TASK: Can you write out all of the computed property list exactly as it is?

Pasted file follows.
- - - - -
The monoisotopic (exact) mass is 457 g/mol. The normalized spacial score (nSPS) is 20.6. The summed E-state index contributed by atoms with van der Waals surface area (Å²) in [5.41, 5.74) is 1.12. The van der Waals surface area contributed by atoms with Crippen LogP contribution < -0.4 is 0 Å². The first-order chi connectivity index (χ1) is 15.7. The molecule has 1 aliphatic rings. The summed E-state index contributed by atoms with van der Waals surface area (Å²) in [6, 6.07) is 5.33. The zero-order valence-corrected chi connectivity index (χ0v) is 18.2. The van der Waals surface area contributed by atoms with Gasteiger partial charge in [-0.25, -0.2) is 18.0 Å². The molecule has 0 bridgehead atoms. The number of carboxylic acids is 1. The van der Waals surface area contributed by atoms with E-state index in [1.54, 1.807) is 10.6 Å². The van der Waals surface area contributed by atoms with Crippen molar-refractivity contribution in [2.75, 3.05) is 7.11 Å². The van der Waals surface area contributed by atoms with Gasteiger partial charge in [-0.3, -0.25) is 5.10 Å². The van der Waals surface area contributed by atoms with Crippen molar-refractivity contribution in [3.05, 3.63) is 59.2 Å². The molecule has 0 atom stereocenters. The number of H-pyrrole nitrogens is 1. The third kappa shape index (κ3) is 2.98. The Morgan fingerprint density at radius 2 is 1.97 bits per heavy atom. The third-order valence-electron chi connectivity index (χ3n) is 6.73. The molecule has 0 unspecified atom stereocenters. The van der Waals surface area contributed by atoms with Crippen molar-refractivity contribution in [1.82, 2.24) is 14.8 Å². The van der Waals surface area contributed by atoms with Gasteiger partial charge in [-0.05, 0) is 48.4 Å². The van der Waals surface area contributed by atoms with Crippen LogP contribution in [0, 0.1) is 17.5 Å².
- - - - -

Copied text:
The monoisotopic (exact) mass is 457 g/mol. The normalized spacial score (nSPS) is 20.6. The summed E-state index contributed by atoms with van der Waals surface area (Å²) in [5.41, 5.74) is 1.12. The van der Waals surface area contributed by atoms with Crippen LogP contribution < -0.4 is 0 Å². The first-order chi connectivity index (χ1) is 15.7. The molecule has 1 aliphatic rings. The summed E-state index contributed by atoms with van der Waals surface area (Å²) in [6, 6.07) is 5.33. The zero-order valence-corrected chi connectivity index (χ0v) is 18.2. The van der Waals surface area contributed by atoms with Gasteiger partial charge in [-0.25, -0.2) is 18.0 Å². The molecule has 0 bridgehead atoms. The number of carboxylic acids is 1. The van der Waals surface area contributed by atoms with E-state index in [1.54, 1.807) is 10.6 Å². The van der Waals surface area contributed by atoms with Crippen molar-refractivity contribution in [2.75, 3.05) is 7.11 Å². The van der Waals surface area contributed by atoms with Gasteiger partial charge in [-0.3, -0.25) is 5.10 Å². The van der Waals surface area contributed by atoms with Crippen molar-refractivity contribution in [3.05, 3.63) is 59.2 Å². The molecule has 0 atom stereocenters. The number of H-pyrrole nitrogens is 1. The third kappa shape index (κ3) is 2.98. The Morgan fingerprint density at radius 2 is 1.97 bits per heavy atom. The third-order valence-electron chi connectivity index (χ3n) is 6.73. The molecule has 0 unspecified atom stereocenters. The van der Waals surface area contributed by atoms with Crippen molar-refractivity contribution in [1.82, 2.24) is 14.8 Å². The van der Waals surface area contributed by atoms with Gasteiger partial charge in [-0.05, 0) is 48.4 Å². The van der Waals surface area contributed by atoms with Crippen LogP contribution in [0, 0.1) is 17.5 Å².